J.

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Thanks for the input, Julie. I've tried redirecting, but have not yet found anything that absolutely trips Ruger's trigger. He's not that much into food, treats, chewing, or toys (except with the frisbee outside). Something more tasty like the cow hoof might work though. He loves affection, but I'm extremely hesitant to reward him for the unwanted behavior. If he follows the Enough command and then settles on his mat, I love on him some for that and hope he doesn't link it to the earlier stare down. And, like you, I think the incessant staring bothers me much more than it does the cats. He never pesters them and only chases if they run (which has become very infrequent). We haven't had to correct for chasing since last Thursday night. He is very sensitive to correction so it doesn't take much volume to get his attention and we are trying to be careful not to go overboard in our tone.

 

The gated room is a fabulous idea (like, why didn't I think of that -- accompanied with the V-8 head bang).

 

Our daughter and granddaughter are away for the week, so we are trying to get as much of this business accomplished as we can before their return. Once the 2-year old is in the vicinity, Ruger's focus dive bombs and she thinks she needs to get involved in his training. Couple that with the cats' tendency to run from the toddler and you end up with a very unproductive correction situation.

 

Thanks again.

 

Joni

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Hi Joni,

 

11 year old cats and a young dog only mean one thing. Scratches on the dogs nose until he learns that 5 of a cats 6 ends are razor sharp After he learns that no problem.

 

Jin has a two 3 year old black cat (Sebastion the Monter)and an 12 yr old border cat (Zoot). He leaces Zoot alone but they do sleep with each other sometimes with Jin holding Zoot's tail. On the other hand Monter and Jin are playmates and it's the funnies thing you've ever seen. I don't think you have any worries.

 

As for corrections and such. You'll you find you can whisper to Ruger most of the time. Yes they are sensitive but you can also yell at them once in awhile to show your disapproval. How you reward behavior depends. If Jin breaks boundary then returns on recall I have no choice but to reward him even thought he knows he broke boundary and did something wring. Prob is you have to reward the good behavior.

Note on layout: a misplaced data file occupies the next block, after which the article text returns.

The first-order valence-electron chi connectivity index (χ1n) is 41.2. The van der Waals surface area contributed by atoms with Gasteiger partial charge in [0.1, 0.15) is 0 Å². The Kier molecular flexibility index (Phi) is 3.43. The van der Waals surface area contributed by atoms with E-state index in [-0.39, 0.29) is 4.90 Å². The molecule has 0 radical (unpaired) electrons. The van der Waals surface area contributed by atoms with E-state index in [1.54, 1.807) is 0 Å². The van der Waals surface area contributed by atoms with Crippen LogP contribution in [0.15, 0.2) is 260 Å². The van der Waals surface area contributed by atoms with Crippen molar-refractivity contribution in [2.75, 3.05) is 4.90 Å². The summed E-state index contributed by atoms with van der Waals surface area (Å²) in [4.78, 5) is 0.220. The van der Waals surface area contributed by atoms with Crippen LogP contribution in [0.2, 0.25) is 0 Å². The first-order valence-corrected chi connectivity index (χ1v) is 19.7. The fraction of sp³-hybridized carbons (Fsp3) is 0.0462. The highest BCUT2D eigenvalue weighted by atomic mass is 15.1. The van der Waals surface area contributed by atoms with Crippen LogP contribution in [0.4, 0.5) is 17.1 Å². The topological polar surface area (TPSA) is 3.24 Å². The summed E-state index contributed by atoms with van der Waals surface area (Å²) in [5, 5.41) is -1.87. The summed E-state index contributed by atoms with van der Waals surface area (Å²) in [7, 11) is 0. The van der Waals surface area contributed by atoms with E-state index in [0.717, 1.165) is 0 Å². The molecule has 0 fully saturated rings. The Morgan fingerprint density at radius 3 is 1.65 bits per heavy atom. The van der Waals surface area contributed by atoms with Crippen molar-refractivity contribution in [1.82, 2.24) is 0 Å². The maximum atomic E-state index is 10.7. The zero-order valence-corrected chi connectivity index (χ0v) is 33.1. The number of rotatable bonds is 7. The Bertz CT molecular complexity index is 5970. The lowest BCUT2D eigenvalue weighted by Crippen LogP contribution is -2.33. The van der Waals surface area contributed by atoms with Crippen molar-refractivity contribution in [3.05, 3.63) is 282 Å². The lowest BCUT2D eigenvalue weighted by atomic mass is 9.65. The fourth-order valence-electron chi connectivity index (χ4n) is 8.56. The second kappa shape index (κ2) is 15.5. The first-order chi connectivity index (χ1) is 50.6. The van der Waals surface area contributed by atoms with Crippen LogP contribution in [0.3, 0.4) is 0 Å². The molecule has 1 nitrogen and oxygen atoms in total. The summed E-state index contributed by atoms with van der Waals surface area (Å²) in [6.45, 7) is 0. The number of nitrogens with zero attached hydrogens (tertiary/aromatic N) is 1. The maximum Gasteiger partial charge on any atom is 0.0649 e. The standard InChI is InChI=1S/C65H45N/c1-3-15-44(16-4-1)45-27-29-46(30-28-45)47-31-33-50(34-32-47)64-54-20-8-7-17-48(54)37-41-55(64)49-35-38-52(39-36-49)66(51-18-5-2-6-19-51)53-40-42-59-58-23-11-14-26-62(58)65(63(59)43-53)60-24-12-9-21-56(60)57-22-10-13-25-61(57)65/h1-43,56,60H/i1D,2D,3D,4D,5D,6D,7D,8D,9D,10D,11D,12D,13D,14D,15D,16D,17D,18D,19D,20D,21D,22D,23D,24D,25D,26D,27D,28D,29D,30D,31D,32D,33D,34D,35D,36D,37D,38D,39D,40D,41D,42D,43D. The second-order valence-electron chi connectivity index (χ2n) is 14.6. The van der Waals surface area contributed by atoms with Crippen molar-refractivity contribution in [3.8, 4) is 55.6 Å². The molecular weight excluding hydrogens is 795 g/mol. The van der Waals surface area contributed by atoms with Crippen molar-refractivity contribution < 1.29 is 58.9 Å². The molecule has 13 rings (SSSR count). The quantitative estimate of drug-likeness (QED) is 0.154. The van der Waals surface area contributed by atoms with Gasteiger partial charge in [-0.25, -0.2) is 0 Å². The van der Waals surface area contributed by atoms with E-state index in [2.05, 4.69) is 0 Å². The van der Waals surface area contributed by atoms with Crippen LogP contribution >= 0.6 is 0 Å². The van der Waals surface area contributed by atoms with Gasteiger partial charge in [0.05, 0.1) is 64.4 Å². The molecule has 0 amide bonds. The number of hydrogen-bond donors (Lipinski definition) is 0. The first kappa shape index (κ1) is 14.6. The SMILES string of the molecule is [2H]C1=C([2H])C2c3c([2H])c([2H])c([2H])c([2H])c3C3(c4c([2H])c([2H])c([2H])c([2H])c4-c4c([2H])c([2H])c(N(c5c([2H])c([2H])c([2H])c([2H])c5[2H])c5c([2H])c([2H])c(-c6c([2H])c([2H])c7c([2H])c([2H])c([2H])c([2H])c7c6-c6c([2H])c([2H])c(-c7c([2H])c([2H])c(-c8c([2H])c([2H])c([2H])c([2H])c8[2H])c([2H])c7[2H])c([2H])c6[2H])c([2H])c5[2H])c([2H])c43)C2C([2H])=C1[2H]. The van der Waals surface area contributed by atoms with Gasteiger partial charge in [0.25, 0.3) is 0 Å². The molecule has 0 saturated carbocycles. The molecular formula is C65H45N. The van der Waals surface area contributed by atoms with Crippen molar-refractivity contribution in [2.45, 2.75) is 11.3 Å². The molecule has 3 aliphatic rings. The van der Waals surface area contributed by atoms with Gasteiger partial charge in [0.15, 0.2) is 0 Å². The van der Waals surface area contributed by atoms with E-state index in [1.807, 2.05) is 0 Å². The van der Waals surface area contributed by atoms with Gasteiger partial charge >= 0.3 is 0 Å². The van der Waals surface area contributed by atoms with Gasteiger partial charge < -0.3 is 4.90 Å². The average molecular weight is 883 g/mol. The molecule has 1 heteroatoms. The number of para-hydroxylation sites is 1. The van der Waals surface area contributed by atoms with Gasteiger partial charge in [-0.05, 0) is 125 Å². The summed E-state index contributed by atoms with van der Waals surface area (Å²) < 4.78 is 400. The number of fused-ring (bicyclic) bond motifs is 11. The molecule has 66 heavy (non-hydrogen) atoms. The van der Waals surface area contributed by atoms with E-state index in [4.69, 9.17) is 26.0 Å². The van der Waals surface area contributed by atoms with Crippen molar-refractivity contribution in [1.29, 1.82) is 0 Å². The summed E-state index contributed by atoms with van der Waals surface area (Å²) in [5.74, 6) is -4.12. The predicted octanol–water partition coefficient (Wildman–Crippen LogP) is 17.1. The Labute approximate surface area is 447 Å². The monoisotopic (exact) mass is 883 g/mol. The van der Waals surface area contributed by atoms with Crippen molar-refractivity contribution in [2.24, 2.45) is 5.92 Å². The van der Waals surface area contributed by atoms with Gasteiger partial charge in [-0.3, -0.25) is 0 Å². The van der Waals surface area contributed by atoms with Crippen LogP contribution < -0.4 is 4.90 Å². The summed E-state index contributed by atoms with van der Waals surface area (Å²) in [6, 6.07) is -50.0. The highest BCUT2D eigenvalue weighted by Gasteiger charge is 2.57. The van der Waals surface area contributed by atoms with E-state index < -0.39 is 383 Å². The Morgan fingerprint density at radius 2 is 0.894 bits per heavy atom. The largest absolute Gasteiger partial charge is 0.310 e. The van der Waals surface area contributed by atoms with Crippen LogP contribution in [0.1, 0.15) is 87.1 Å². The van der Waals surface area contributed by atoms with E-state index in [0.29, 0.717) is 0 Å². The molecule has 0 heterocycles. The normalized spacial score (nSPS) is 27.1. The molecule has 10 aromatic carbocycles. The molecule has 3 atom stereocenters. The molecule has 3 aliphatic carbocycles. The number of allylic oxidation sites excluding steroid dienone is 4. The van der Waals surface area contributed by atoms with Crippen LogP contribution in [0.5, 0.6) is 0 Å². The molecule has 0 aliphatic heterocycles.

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Thanks for the response, Ranger. Yesterday was Ruger's first day "home alone." He did very well, except I'm virtually certain he slept on the sofa. But not really a big deal -- I only care that he doesn't do it while we're there and that he KNOWS he's not supposed to. I find the sneakiness just a wee bit charming. He was happy to see us at when we returned from work and we had a lovely long walk and frisbee session.

 

The cats were shut in the master bedroom/bathroom for the day. We let them out and things seem to be calming down between the three of them. I noted much more caution on Ruger's part -- he was giving them a lot more personal space. No doubt from the whack to the nose he took in the morning. That's what everyone loves about BCs -- they don't take long to learn.

 

Thanks to all for the treasure trove of info here, makes this learning process much easier for us lowly humans who take MUCH longer to learn a lesson than our K9 friends.

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  • 1 year later...

Hi Joni! :rolleyes:

 

Lol, just came from another discussion about BCs and cats. Short version, please do NOT allow him to stare at the cat. Period. Every moment he's giving that cat the "stink eye," he's building intensity. A motionless, staring border collie is a border collie priming himself to DO SOMETHING.

 

Redirect probably won't work, either. I'd simply recommend a solid, absolute NO. No kitties, no how, no way, ever. The end. It's a lot less confusing to the dog. I mean, he won't get why he's allowed to stare at the cats some of the time, but not whenever he wants. So just teach him kitties are off-limits and he'll ultimately be happier for it. So will you!

 

He sounds like a lovely boy, so it's just a matter of establishing this one boundary. Good luck! :D

Cheers ~

 

Gloria